Expert Advice

C-Section for Failure to Progress is Outdated Medicine

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Who knew that every woman should follow a fixed time table or risk major surgery? The long marriage of Cesarean section and “failure to progress” are the Don and Betty Draper[1] of the birth world—divorce is a good idea. C-section and failure to progress should follow their example.

“Failure to progress” means a woman’s cervix is taking longer to open than it takes most women. If a woman in labor doesn’t show signs of opening at a rate of about 3 cm per hour, she isn’t “progressing” and needs a C-section to save her and her baby.

But there’s a lot of debate about whether it’s medically correct to expect women to conform to this.

When you plan your birth, ask your healthcare provider what their position is on failure to progress. You can always get a second opinion before writing your birth plan. If you rewrite your birth plan after getting that second opinion, be sure that new plan is on your hospital bag checklist.


In the 1950s, 88% of women gave birth in the hospital. During that time, Dr. Emanuel Friedman developed the famous Friedman’s Curve. His Curve is an artificial time frame for how fast a woman should progress through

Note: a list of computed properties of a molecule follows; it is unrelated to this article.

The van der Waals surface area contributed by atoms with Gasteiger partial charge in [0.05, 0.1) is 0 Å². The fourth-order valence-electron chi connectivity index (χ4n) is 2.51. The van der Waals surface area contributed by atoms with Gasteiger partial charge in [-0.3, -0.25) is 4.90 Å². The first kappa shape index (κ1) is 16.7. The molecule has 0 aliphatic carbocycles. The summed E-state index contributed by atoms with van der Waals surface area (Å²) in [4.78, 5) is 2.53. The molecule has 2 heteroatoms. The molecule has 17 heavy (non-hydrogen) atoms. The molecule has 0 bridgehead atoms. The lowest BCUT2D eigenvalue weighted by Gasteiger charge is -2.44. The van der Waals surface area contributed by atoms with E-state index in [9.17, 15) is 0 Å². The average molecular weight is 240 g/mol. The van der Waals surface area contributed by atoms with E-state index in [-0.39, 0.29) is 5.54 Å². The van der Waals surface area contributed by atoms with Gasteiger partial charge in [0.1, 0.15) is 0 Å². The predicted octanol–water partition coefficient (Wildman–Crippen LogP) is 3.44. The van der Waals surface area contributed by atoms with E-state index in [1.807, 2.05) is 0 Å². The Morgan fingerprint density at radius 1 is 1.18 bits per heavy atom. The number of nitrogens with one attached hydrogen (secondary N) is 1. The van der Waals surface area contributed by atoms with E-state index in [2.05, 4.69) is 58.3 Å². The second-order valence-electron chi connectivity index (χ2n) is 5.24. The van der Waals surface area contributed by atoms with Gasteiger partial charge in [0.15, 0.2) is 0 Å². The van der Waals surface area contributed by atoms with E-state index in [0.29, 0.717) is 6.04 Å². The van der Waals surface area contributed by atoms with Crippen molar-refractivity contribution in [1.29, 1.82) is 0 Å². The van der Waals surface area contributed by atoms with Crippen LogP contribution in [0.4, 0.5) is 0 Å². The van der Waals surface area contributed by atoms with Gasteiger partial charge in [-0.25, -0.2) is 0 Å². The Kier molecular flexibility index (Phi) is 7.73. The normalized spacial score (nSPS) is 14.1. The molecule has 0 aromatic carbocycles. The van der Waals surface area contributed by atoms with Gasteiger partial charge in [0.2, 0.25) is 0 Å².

• cervical dilation
  • baby descent
  • length of second stage/pushing

But in his research, Dr. Friedman didn’t separate low-risk births that do best with no interventions from high-risk births that need special management.

More and more health care practitioners consider the Curve outdated, but “failure to progress” is still the standard for many hospital labor measurements and protocols. And, sadly, getting major surgery is the outcome many women face when their body doesn’t match the schedule.




  1. Women are individuals with individual babies who don’t fit consistently into rigid time frames.
  2. Standards from the 1950s don’t apply to women today. Modern women weigh more, have more induced labors, slower labors, and more medical interventions[2].
  3. Researchers recently agreed the definitions of “normal” or “arrested” labor need to change: “The adequate time for each of these stages appears to be longer than traditionally estimated.” [3]

Active labor means you’re having regular and frequent contractions. With modern women, active labor starts at 6 cm rather than at 3 cm, as was the standard in the 1950s. It can take today’s women 8 hours of active labor to reach 6 cm dilation.

But hospitals that use the 1950’s standard[4] to determine failure to progress (contractions are irregular and the cervix hasn’t dilated sufficiently) don’t wait this long. They commonly give mom a C-section when she’s only at 4-5cm because it’s taken a long time for her to get there.

But by modern standards, this mom hasn’t even entered active labor yet, and could still give birth vaginally.

When touring your hospital, ask if they have heard about the studies that state, “6 is the new 4”. If they answer, “Yes”, you are birthing at a place that practices Evidence-Based Care.